Eider Design Notes

I was a much younger man back in 1978 and my fledgling design and Boatbuilding Company was also very young and we needed a small cabin sailboat design to build as a stock boat, one that could bring on a bit of regularity to our rather spotty and erratic cash flow.  I wanted her to be trailerable and accommodate a couple in cruising mode with some shelter from the elements, but it was also important that she have a really large cockpit that could handle a couple of extra bodies for day sailing purposes.  The result was a design called the Eider (after the duck) and we managed to build about a dozen of these little boats before moving onto other designs and builds.  She was a great little boat with all the look and panache of larger boats but in a very compact and trailerable package.  Unfortunately I never drew up the design for home builder construction and while all the original boats are still floating about and much beloved by their owners we just didn’t have anything in our quiver of home builder plans that captured the particular niche that the little “Eider” did.

Now in my middle age I will still see some of those little boats sailing about and it always bring on memories of a far simpler day when a personal little boat made so much sense, easy to care for, easy to trailer, and most importantly easy and rewarding to sail.  So I decided to go back to the drawing board and apply myself to the concept but with some of the experience of the years kicked in and the result is this new little design once again called the “Eider”.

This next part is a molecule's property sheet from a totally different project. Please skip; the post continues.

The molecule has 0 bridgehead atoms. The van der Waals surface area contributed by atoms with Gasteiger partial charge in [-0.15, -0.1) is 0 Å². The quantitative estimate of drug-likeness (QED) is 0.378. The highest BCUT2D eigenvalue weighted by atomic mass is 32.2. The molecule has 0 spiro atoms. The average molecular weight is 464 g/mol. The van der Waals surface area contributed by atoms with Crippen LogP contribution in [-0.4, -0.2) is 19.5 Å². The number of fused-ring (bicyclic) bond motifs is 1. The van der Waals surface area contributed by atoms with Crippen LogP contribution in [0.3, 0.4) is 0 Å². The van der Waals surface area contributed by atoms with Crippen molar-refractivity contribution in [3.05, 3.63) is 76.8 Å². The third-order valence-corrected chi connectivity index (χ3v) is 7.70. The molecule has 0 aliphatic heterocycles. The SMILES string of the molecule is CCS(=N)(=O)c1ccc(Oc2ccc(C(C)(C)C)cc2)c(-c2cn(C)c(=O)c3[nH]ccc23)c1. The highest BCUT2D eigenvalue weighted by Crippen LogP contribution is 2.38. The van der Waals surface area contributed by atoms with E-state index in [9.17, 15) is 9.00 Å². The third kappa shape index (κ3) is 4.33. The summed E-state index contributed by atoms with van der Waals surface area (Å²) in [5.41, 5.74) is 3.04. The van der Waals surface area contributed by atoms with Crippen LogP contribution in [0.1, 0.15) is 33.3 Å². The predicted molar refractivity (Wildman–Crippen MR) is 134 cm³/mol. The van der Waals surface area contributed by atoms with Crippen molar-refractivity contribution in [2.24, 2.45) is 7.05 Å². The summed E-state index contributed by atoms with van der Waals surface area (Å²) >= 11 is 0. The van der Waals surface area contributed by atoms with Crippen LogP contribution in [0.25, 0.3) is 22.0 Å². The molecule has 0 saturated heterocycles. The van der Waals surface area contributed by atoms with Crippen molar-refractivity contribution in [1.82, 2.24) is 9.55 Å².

I wanted to give her a centerboard for sailing about in some of the shallower waters that we might find, and for the fact that with the board up she will load to a low powerboat type trailer and not need a deep and steep ramp to launch or retrieve.  Her rig is one of my favorites being a gaff sloop with a jib that if needed can have a bit of a boom attached and could be set self-tacking. But for my purposes I still don’t mind tacking a jib, and the extra efficiency of a properly sheeted jib is not to be discounted.  A small bowsprit fit the look and style of the new design and it gives the boat a much more shippy feel.  All is not just about efficiency these days as sailing a boat that looks a bit whimsical is part of the appeal of an afternoon spent scooting about paying attention to the zephyrs.  Her small cabin has good room to sleep two with a bit of extra space for gear to be stowed and not have to be moved out of the cabin when the sleeping bags are unrolled.  In years past we had great times on the “Eiders” with a simple wooden galley box that held a small butane stove, a couple of Pyrex pie dishes for a combo bowl/plate and if stocked with a couple of cans of beef stew along with a good loaf of bread and a little cheese, a great dinner can be had in about 10 minutes.  Back that up with a proper bottle of red wine and a banquet suitable for royalty can be set.  I love the idea of the cabin if for nothing more than the sense of security that it gives if the evening wind dies and I really don’t feel like lighting up the little outboard and bearing a long motor back to home.  I can just toss the hook out, tidy up the lines of the boat; have a drink and a good cigar, contemplating the day’s adventures and later a spot of dinner, a bit of time with a good book in the evening light to read, and early to bed.